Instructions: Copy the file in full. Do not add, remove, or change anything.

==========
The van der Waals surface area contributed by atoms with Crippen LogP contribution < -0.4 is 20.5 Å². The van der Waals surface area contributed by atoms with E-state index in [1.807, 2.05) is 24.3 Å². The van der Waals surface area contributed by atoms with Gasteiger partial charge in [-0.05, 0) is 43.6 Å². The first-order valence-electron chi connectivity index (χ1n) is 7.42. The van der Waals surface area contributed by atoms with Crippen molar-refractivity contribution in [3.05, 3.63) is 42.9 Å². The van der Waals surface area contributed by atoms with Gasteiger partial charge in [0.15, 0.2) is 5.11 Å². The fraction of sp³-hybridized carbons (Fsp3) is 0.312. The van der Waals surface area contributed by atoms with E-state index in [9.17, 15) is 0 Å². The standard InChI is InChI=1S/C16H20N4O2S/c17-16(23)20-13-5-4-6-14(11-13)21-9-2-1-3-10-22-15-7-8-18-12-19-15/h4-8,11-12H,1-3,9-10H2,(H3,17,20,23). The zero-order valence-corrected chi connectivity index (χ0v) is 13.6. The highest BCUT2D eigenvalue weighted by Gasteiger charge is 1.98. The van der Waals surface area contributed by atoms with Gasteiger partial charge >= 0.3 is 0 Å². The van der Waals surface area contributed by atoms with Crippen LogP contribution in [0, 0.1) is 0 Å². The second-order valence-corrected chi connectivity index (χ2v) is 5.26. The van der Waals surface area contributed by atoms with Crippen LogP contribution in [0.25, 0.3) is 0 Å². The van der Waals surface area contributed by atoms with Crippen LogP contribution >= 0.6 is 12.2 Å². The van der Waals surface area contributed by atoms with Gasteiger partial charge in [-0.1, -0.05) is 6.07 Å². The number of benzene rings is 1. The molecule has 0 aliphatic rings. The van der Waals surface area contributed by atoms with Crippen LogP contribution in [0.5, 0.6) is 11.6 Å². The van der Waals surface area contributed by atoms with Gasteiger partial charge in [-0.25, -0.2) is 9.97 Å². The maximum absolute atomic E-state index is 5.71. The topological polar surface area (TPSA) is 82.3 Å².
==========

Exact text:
The van der Waals surface area contributed by atoms with Crippen LogP contribution < -0.4 is 20.5 Å². The van der Waals surface area contributed by atoms with E-state index in [1.807, 2.05) is 24.3 Å². The van der Waals surface area contributed by atoms with Gasteiger partial charge in [-0.05, 0) is 43.6 Å². The first-order valence-electron chi connectivity index (χ1n) is 7.42. The van der Waals surface area contributed by atoms with Crippen molar-refractivity contribution in [3.05, 3.63) is 42.9 Å². The van der Waals surface area contributed by atoms with Gasteiger partial charge in [0.15, 0.2) is 5.11 Å². The fraction of sp³-hybridized carbons (Fsp3) is 0.312. The van der Waals surface area contributed by atoms with E-state index in [9.17, 15) is 0 Å². The standard InChI is InChI=1S/C16H20N4O2S/c17-16(23)20-13-5-4-6-14(11-13)21-9-2-1-3-10-22-15-7-8-18-12-19-15/h4-8,11-12H,1-3,9-10H2,(H3,17,20,23). The zero-order valence-corrected chi connectivity index (χ0v) is 13.6. The highest BCUT2D eigenvalue weighted by Gasteiger charge is 1.98. The van der Waals surface area contributed by atoms with Gasteiger partial charge >= 0.3 is 0 Å². The van der Waals surface area contributed by atoms with Crippen LogP contribution in [0, 0.1) is 0 Å². The second-order valence-corrected chi connectivity index (χ2v) is 5.26. The van der Waals surface area contributed by atoms with Crippen LogP contribution in [0.25, 0.3) is 0 Å². The van der Waals surface area contributed by atoms with Crippen LogP contribution >= 0.6 is 12.2 Å². The van der Waals surface area contributed by atoms with Gasteiger partial charge in [-0.1, -0.05) is 6.07 Å². The number of benzene rings is 1. The molecule has 0 aliphatic rings. The van der Waals surface area contributed by atoms with Crippen LogP contribution in [0.5, 0.6) is 11.6 Å². The van der Waals surface area contributed by atoms with Gasteiger partial charge in [-0.25, -0.2) is 9.97 Å². The maximum absolute atomic E-state index is 5.71. The topological polar surface area (TPSA) is 82.3 Å².